Introduction: Inferior vena cava (IVC) filters are considered among patients who have sustained a recent lower extremity deep vein thrombosis (DVT) and/or pulmonary embolism (PE) with a contraindication to anticoagulation. IVC filter use has risen in recent decades despite a lack of data on the effectiveness of IVC filters in reducing venous thromboembolism (VTE)-related mortality. Moreover, IVC filters may be associated with significant morbidity, including filter migration, IVC thrombosis, and fatal bleeding. Prolonged insertion of an IVC filter risks endothelialization which renders later attempts at removal ineffective, and raises the risk of complications.

In this study, we aimed to characterize the pattern of IVC filter use at a large community-based hospital. Specifically, we characterized the indications for IVC filter insertion, rates of IVC filter removal, and filter-associated complications.

Methods: A retrospective cohort study of adult patients (>18 years) who received an IVC filter between January 1, 2005 - February 28, 2022 at Windsor Regional Hospital (WRH), which is a large community-based hospital with academic affiliations in Southwestern Ontario, Canada. Data were collected using RedCAP software and analyzed using descriptive methods.

Results: To date, we have reviewed 89 patient charts from 2019-2022. Patients with IVC filters inserted through WRH were most often male (58.4%) with a median age of 68 years. The most common indications for IVC filters included recent VTE (DVT and/or PE within 3 months) and active bleeding (43.8%), and recent VTE with a need for anticoagulation interruption for surgery (32.6%). Approximately 21% (19 patients) of IVC filters were inserted for indications outside recommended guidelines, including: need for interruption of anticoagulation in patients with a remote history of VTE (31.6%) or prior to surgery (15.8%), recent VTE & active bleed but anticoagulant therapy not discontinued (21.1%), surgical prophylaxis (10.5%), recent VTE & risk of bleeding with no active bleed (10.5%), failure of anticoagulation (5.3%), and massive PE with residual DVT (5.3%). Only 34.8% of patients had successful removal of their IVC filter with an average of 1.2 attempts at filter removal per patient. At least 4 patients (4.5%) have experienced complications relating to their IVC filter, including IVC thrombotic occlusion (50%) and IVC filter migration (50%).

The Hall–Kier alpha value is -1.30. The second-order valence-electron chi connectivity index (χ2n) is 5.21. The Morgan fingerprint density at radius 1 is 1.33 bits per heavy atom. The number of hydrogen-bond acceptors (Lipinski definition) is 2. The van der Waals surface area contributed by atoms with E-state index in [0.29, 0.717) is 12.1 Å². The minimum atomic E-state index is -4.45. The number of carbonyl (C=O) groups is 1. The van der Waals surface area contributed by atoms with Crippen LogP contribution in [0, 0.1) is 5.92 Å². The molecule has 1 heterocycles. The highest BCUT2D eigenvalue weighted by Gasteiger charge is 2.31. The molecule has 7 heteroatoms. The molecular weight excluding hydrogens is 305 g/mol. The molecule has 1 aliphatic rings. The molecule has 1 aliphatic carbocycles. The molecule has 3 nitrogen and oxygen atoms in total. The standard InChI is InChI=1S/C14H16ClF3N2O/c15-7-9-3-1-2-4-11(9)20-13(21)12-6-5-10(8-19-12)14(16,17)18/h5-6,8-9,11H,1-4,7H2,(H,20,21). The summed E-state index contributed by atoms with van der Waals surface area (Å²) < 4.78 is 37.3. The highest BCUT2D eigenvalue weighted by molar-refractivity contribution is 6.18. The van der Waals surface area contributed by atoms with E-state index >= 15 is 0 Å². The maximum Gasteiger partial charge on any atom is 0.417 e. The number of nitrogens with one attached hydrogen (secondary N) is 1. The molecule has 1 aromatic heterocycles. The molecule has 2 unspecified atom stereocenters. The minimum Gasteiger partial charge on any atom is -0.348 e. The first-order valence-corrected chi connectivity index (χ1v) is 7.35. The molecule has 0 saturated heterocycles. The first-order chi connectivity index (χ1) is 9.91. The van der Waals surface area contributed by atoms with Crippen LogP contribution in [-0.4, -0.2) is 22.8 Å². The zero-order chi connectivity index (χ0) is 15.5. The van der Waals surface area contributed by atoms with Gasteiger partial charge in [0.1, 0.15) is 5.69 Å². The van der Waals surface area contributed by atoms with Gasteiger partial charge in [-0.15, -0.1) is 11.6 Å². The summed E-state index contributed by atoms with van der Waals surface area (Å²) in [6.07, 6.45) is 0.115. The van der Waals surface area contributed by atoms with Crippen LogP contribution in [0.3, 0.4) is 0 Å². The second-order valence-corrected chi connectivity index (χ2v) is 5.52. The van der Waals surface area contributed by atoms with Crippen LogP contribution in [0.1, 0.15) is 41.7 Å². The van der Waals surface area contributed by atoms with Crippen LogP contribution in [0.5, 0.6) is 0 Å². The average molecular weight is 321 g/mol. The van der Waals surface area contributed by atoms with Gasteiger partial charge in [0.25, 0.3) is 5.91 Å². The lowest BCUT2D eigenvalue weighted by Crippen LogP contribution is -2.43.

Conclusions: Approximately 21% of IVC filters were inserted for indications that fall outside of current guidelines at a large community-based hospital in Ontario, Canada. Moreover, 65% of IVC filters were not removed which is consistent with rates reported in other studies, and significantly raises the risk of IVC filter complications. Given that the majority of patient care occurs in the community setting, further efforts are needed to understand patterns of IVC filter use at other community hospitals. As well, our findings further support the need for development of concrete guidelines on indications for IVC filter use and monitoring practices.

No relevant conflicts of interest to declare.

Author notes


Asterisk with author names denotes non-ASH members.

Sign in via your Institution